•  •  Dark Mode

Your Interests & Preferences

I am a...

law firm lawyer
in-house company lawyer
litigation lawyer
law student
aspiring student

Website Look & Feel

 •  •  Dark Mode
Blog Layout

Save preferences

Lalit Bhasin to champion artistic freedom as movie censor while curbing ‘blood baths’


Bhasin & Co managing partner and Society of Indian Law Firms (SILF) president Lalit Bhasin has vowed to safeguard “freedom of expression” and “promote arts” as the newly-appointed chairman of the Film Certification Appellate Tribunal.

Bhasin (pictured) was appointed to chair the censorship appellate tribunal by the central government on Saturday (26 March).

“I am a champion for freedom of expression and promotion of arts, therefore, on mere technicalities I would not like to stand in the way of films being shown to masses,” said Bhasin. “But, one has to strike a balance. There should not be vulgarity on display, terror or scenes of blood bath and all that – curbs will have to be imposed on such scene.”

The act which governs film censorship in India is the Cinematograph Act of 1952 that in turn provides for the constitution of a central board for certification of all films publicly released in the country.

The Film Certification Appellate Tribunal is the statutory body that exercises appellate jurisdiction over the central board and adjudicates on challenges posed against its decisions.

“Obviously, there are many parties aggrieved by decisions of the central board. The producers have to make some cuts in scenes, some scenes are obscene or sometimes the board will say make this is for adults only,” he explained.

“Thus anyone could be aggrieved by such decisions and every aggrieved party can approach the tribunal and then the tribunal is the highest body, of course. The same can also be challenged but under the act, this is the final body,” noted Bhasin.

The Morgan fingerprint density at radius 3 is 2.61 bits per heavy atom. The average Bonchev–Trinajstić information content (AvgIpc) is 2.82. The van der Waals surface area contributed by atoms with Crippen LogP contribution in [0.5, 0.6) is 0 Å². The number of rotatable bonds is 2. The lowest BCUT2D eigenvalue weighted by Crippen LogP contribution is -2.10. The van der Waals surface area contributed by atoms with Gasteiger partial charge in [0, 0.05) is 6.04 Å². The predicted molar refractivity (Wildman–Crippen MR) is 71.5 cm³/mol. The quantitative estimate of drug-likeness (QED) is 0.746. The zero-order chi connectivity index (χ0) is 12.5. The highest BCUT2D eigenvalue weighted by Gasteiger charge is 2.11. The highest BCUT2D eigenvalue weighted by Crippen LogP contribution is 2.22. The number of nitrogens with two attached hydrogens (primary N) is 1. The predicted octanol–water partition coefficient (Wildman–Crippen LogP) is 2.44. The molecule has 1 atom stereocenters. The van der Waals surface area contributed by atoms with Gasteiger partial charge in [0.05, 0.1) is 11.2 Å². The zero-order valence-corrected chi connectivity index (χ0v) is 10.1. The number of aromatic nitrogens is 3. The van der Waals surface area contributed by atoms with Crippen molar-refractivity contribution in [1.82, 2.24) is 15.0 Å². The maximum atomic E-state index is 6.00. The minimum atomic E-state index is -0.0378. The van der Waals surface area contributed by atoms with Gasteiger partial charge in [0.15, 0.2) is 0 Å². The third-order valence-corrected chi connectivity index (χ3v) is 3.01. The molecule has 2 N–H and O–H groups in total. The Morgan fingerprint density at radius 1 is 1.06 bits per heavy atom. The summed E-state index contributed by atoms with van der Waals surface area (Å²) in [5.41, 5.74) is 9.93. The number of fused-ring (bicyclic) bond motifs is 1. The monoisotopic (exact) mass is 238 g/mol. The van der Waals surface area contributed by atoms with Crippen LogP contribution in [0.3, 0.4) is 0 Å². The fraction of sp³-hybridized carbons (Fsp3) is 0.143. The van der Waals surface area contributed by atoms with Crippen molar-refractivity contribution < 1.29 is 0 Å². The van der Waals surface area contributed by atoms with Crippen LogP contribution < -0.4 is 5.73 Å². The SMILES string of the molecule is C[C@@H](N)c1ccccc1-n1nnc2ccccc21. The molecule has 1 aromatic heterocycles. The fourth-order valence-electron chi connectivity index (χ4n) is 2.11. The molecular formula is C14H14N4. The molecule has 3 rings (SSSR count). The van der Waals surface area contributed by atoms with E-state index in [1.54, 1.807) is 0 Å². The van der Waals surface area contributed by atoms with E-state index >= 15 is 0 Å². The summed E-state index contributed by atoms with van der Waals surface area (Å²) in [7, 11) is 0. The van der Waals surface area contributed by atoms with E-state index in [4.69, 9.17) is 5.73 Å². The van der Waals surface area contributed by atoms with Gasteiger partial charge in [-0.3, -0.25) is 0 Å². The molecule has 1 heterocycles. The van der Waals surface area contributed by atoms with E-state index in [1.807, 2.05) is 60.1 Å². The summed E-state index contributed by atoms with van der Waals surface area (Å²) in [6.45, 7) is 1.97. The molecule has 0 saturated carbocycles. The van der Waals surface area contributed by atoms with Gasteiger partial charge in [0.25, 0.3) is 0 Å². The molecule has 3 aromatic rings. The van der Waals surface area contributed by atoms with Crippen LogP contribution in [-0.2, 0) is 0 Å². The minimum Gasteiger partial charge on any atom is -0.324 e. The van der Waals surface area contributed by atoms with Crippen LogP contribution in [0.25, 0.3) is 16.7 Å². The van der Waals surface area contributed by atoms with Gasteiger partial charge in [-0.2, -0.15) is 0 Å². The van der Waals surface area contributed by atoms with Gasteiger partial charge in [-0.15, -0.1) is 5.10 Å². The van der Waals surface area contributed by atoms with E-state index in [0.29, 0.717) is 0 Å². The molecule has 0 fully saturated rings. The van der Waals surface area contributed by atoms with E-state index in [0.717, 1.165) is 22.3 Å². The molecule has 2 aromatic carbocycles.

The work of the appellate tribunal arises as and when a grievance is reported with fixed tenure of three years for the chairman who along with three to four members is mandated to sit in appeal to pass orders after hearing both the appellant and the board.

Members of the tribunal could come from the film industry or be well-known personalities or prominent social workers, said Bhasin, then mused: “One lawyer is more than enough, I think.”

He adds that there would always be lacunae and aberrations but in the last five years or so the censorship board has done a very commendable job and has not stood in the way of any film which propagates or conveys some message even if considered exhibitionist.

“In every film there are certain objections always of the censor board but then the parties generally abide by the advice given by the board and they carry out whatever modifications or deletions are required.”

An estimated 500 entries that are made to the board are disputed in a given year and nearly 200 of such objections are further contended before the tribunal, according to Bhasin.

Click to show 3 comments
at your own risk
By reading the comments you agree that they are the (often anonymous) personal views and opinions of readers, which may be biased and unreliable, and for which Legally India therefore has no liability. If you believe a comment is inappropriate, please click 'Report to LI' below the comment and we will review it as soon as practicable.